Dick a la “Mod” (Click for more Dick)
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*Until recently it wasnâ€™t much more than some rumours on the web: a 1982 released LP called TEN RAGAS TO A DISCO BEAT containing Kraftwerk-like acid house music, years before the genre was invented.
So it turns out, the record was no rumour. Only a few hundred copies of the LP were ever pressed, and only a handful seem to have survived. Moreover, the LP outdoes all expectations. Performed on the synths that would later define Acid House, the Roland TB-303 and TR-808, the album sounds light years ahead of its time with its repetitive beats and hypnotic electronic melodies. Its maker, Bollywood session musician Charanjit Singh, set out to translate ancient Indian classical Ragas to the modern synthesizer and in doing so seems to have invented House music along the way. The 10 tracks make a consistent listen from A to Z. Its restrained minimalism and lack of cheesiness makes it incredibly contemporary, sounding animated, fluid and unabashedly alive.”
“Sex Sax” Moacyr Silva e Seu Sax de Ouro (Brazilian wax) Check out that crazy font!
“Money is to Burn” (Cookin’ the books? Fiscal inferno?)
“Acid” Ray Barretto Fania Records (1968) A classic. A well-know dance floor firestarter, but also a great cover worthy of another look. Features “Acid”, “Teacher of Love”, “Mercy, Mercy, Baby”, “Soul Drummers”, “A Deeper Shade of Soul” – the whole LP is an afro-latin, soul, funk and boogaloo fusion that makes you wanna move your feet. “Have you heard them cooking / The Soul Drummers / well they play so cool / Soul Drummers / so hard to resist / Soul Drummers / with the African twist.” A jewel in the amazing Fania catalog. Drop “Acid” at your next party and see what happens.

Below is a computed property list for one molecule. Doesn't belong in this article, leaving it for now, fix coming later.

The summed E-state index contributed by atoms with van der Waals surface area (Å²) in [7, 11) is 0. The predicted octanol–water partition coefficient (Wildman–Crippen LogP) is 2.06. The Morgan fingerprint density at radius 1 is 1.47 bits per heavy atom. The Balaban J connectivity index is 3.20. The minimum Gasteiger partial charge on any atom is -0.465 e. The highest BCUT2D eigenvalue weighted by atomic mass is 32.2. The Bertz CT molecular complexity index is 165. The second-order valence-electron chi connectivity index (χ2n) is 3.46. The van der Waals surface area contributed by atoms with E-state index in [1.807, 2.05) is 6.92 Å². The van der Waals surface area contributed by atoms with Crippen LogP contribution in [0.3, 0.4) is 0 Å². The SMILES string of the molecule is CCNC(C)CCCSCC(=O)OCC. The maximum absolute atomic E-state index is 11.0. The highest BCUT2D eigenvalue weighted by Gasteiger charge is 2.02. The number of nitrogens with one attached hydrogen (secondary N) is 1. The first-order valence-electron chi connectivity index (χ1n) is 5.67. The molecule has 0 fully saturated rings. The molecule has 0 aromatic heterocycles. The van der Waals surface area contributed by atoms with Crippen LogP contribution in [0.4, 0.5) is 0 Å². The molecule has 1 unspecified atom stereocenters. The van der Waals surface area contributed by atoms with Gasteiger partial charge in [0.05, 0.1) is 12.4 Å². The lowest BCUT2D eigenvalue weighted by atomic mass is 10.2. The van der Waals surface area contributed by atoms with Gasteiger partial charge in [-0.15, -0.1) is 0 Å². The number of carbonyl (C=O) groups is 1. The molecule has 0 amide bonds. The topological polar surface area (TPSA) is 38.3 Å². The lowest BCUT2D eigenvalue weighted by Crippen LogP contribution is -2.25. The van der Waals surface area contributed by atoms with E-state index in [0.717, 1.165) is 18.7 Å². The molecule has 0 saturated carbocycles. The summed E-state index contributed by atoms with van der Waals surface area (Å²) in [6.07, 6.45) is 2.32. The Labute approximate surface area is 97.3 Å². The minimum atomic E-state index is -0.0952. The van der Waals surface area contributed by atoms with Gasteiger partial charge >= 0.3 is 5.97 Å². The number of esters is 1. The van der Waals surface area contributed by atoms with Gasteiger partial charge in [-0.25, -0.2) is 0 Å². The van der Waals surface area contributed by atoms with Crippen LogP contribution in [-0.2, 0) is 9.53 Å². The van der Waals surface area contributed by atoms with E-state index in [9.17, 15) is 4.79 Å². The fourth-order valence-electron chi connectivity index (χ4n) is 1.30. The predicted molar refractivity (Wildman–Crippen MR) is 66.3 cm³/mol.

“Mad Thad” Leonard Feather presents Thad Jones Period Records NYC, January 6, 1957
Thad Jones (tp) Henry Coker (tb -2,3) Frank Wess (ts, fl) Tommy Flanagan (p) Eddie Jones (b) Elvin Jones (d) with Frank Foster, Jimmy Jones, Doug Watkins, Jo Jones, Quincy Jones
Bird Song, Cat Meets Chick, Quiet Sip
Late 1956 and early 1957 found Thad Jones in the midst of a rewarding flurry of recording activity. During time off from Basie, however, Jones poured his energy into composing, arranging, and playing with fires of creativity that led Charles Mingus to call him “the greatest trumpet that Iâ€™ve heard in this life.” For Mad Thad, Jones recruited a few of his favorite Basie colleagues and a Basie veteran, drummer Jo Jones. For one session, he brought in his brother Elvin on drums and another fellow Detroiter, pianist Tommy Flanagan. Fully justifying Mingusâ€™s enthusiasm, Jones played at the top of his game of melodic and harmonic invention. His compositions included a blues line that quickly became a jazz standard, “Bird Song.” – Concord Records
“Blues Helping” Love Sculpture Rare Earth Records (1967) Love Sculpture was a British band that formed in Cardiff in 1966 out of the remnants of another local band called The Human Beans. The band, featuring lead guitarist Dave Edmunds (Right), John Williams on bass, and drummer Bob â€œCongoâ€ Jones disbanded in 1970 after two LPs, this is their first. (Edmunds then went on to success with the number one song “I Hear You Knocking” and “I Knew the Bride (When She Used To Rock and Roll)” and then with Nick Lowe formed the band Rockpile.)
“Blues Helping” is pretty straight forward British blues rock with covers of “Summertime,” “Wang Dang Doodle,” and “Shake Your Hips”
Below is Robert Indiana’s “Love Sculpture” located on the corner of 6th Avenue and 55th Street in Manhattan, NY.
Below is the album cover for “Renegade” by Rage Against The Machine which parodies the “Love” sculpture. (Neither Robert Indiana nor Rage have any other connection with the “Blues Healing” LP that started this ramble. None that I know of that is.)